Joshua Ranger recently touched on something very near and dear to the Self Preservation Working Group’s heart; in his words, “The Elitism of Film Preservation”:
“…despite the good work the National Film Preservation Foundation has done, their model and funding mission does not match the world of moving image collections as I experience them on the ground.
I do not see single films that require weeks of detailed work to restore them and garner front page articles in the newspaper. I see piles of U-matics and 1/2 inch open reel and miniDVs — thousands and thousands of them that need quality transfers, but are in a volume and state that would not be feasible at the same time and cost factor as a film preservation project. These are broadcast programs, interviews, field footage, news gathering, home videos, amateur image capture, production materials, and beyond. Box office doesn’t matter because there is no box office here. The auteur does not matter because these materials are more reflective of an institution or of related content produced over years and decades.It’s about the democratization and the speed that video capture enables, which also means that it’s about volume and long term impressions, not singularity and pristine objects.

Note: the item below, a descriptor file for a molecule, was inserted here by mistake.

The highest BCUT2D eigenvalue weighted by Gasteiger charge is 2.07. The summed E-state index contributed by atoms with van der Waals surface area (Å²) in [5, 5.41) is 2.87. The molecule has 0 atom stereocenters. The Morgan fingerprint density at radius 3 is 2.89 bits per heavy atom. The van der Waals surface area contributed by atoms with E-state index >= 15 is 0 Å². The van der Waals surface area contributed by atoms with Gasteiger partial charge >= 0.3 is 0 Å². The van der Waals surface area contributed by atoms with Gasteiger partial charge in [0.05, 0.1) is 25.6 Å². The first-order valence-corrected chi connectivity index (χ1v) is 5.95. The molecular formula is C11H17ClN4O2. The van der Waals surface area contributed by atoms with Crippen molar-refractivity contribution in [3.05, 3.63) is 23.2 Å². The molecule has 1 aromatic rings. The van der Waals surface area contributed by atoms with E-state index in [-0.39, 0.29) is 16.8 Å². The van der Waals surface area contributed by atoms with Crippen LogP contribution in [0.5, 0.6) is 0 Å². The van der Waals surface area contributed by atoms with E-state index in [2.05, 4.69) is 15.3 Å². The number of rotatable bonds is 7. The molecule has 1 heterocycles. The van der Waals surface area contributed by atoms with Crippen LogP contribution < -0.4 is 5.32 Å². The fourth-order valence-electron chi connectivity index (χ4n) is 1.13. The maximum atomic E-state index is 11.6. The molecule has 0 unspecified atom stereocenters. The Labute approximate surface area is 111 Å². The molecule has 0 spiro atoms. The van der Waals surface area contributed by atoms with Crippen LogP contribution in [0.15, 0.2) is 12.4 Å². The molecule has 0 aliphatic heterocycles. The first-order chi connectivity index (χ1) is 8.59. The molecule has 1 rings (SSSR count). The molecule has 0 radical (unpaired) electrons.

Perhaps my anger is misdirected, because the frustration here is that video does not have the same foundational and federal support as film, whereas, arguably, video (and audio) is the much greater documentarian of history and culture of the past 30 years, documenting home life, political events, disasters, community, performing arts, and all degree of personal, regional, and national experiences.”
May’s installment of Self Preservation will focus on moving images and will help you learn to preserve the sort of materials Mr. Ranger is championing here. Look out for more info soon!